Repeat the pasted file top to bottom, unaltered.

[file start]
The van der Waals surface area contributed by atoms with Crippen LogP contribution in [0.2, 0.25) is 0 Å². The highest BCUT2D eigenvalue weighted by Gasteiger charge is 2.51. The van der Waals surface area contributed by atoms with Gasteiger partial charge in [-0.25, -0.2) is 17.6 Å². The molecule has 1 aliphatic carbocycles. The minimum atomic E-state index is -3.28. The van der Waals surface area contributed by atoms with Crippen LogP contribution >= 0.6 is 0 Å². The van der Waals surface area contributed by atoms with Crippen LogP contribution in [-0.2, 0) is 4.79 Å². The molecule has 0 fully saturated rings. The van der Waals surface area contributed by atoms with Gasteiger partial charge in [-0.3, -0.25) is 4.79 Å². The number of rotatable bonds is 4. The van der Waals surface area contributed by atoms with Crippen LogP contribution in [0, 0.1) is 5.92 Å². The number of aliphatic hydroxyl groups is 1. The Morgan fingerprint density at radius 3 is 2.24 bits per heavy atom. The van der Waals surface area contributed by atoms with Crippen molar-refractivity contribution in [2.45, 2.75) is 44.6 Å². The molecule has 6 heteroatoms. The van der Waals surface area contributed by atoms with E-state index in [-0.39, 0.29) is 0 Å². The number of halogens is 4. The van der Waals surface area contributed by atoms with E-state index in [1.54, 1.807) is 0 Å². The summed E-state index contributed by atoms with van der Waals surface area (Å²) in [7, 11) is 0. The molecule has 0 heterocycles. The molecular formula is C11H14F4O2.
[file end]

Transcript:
The van der Waals surface area contributed by atoms with Crippen LogP contribution in [0.2, 0.25) is 0 Å². The highest BCUT2D eigenvalue weighted by Gasteiger charge is 2.51. The van der Waals surface area contributed by atoms with Gasteiger partial charge in [-0.25, -0.2) is 17.6 Å². The molecule has 1 aliphatic carbocycles. The minimum atomic E-state index is -3.28. The van der Waals surface area contributed by atoms with Crippen LogP contribution >= 0.6 is 0 Å². The van der Waals surface area contributed by atoms with Crippen LogP contribution in [-0.2, 0) is 4.79 Å². The molecule has 0 fully saturated rings. The van der Waals surface area contributed by atoms with Gasteiger partial charge in [-0.3, -0.25) is 4.79 Å². The number of rotatable bonds is 4. The van der Waals surface area contributed by atoms with Crippen LogP contribution in [0, 0.1) is 5.92 Å². The number of aliphatic hydroxyl groups is 1. The Morgan fingerprint density at radius 3 is 2.24 bits per heavy atom. The van der Waals surface area contributed by atoms with Crippen molar-refractivity contribution in [2.45, 2.75) is 44.6 Å². The molecule has 6 heteroatoms. The van der Waals surface area contributed by atoms with E-state index in [-0.39, 0.29) is 0 Å². The number of halogens is 4. The van der Waals surface area contributed by atoms with E-state index in [1.54, 1.807) is 0 Å². The summed E-state index contributed by atoms with van der Waals surface area (Å²) in [7, 11) is 0. The molecule has 0 heterocycles. The molecular formula is C11H14F4O2.